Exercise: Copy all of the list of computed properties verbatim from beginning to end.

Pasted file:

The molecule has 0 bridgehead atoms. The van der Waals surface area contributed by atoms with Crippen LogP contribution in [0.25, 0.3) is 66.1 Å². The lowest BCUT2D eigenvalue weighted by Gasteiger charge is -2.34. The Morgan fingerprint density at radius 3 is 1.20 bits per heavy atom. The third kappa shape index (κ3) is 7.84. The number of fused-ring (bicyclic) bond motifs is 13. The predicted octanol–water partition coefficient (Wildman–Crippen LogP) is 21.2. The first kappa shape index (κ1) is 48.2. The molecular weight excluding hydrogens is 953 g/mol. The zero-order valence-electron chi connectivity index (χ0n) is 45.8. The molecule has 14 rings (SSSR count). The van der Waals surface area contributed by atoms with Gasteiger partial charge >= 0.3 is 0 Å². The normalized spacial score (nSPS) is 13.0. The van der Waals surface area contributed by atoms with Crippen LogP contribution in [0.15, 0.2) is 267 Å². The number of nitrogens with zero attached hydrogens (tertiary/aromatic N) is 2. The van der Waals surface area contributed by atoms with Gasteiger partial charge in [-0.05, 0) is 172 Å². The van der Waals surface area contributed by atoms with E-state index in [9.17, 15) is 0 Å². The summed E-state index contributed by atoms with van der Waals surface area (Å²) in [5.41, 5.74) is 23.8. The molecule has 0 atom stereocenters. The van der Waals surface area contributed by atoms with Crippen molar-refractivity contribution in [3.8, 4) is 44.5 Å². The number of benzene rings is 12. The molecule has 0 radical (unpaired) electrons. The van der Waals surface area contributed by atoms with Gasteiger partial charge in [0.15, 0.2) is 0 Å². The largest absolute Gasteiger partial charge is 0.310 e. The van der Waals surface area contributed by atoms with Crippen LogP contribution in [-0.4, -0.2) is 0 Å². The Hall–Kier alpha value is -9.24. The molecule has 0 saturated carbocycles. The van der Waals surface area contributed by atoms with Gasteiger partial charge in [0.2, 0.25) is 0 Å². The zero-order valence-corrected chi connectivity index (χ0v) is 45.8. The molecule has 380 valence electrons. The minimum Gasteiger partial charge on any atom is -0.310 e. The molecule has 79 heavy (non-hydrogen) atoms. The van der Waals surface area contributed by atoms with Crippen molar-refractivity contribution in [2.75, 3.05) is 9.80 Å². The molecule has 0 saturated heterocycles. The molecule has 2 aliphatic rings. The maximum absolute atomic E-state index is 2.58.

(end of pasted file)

The molecule has 0 bridgehead atoms. The van der Waals surface area contributed by atoms with Crippen LogP contribution in [0.25, 0.3) is 66.1 Å². The lowest BCUT2D eigenvalue weighted by Gasteiger charge is -2.34. The Morgan fingerprint density at radius 3 is 1.20 bits per heavy atom. The third kappa shape index (κ3) is 7.84. The number of fused-ring (bicyclic) bond motifs is 13. The predicted octanol–water partition coefficient (Wildman–Crippen LogP) is 21.2. The first kappa shape index (κ1) is 48.2. The molecular weight excluding hydrogens is 953 g/mol. The zero-order valence-electron chi connectivity index (χ0n) is 45.8. The molecule has 14 rings (SSSR count). The van der Waals surface area contributed by atoms with Gasteiger partial charge >= 0.3 is 0 Å². The normalized spacial score (nSPS) is 13.0. The van der Waals surface area contributed by atoms with Crippen LogP contribution in [0.15, 0.2) is 267 Å². The number of nitrogens with zero attached hydrogens (tertiary/aromatic N) is 2. The van der Waals surface area contributed by atoms with Gasteiger partial charge in [-0.05, 0) is 172 Å². The van der Waals surface area contributed by atoms with E-state index in [9.17, 15) is 0 Å². The summed E-state index contributed by atoms with van der Waals surface area (Å²) in [5.41, 5.74) is 23.8. The molecule has 0 atom stereocenters. The van der Waals surface area contributed by atoms with Crippen molar-refractivity contribution in [3.8, 4) is 44.5 Å². The number of benzene rings is 12. The molecule has 0 radical (unpaired) electrons. The van der Waals surface area contributed by atoms with Gasteiger partial charge in [0.15, 0.2) is 0 Å². The largest absolute Gasteiger partial charge is 0.310 e. The van der Waals surface area contributed by atoms with Crippen LogP contribution in [-0.4, -0.2) is 0 Å². The Hall–Kier alpha value is -9.24. The molecule has 0 saturated carbocycles. The van der Waals surface area contributed by atoms with Gasteiger partial charge in [0.2, 0.25) is 0 Å². The zero-order valence-corrected chi connectivity index (χ0v) is 45.8. The molecule has 380 valence electrons. The minimum Gasteiger partial charge on any atom is -0.310 e. The molecule has 79 heavy (non-hydrogen) atoms. The van der Waals surface area contributed by atoms with Crippen molar-refractivity contribution in [2.75, 3.05) is 9.80 Å². The molecule has 0 saturated heterocycles. The molecule has 2 aliphatic rings. The maximum absolute atomic E-state index is 2.58.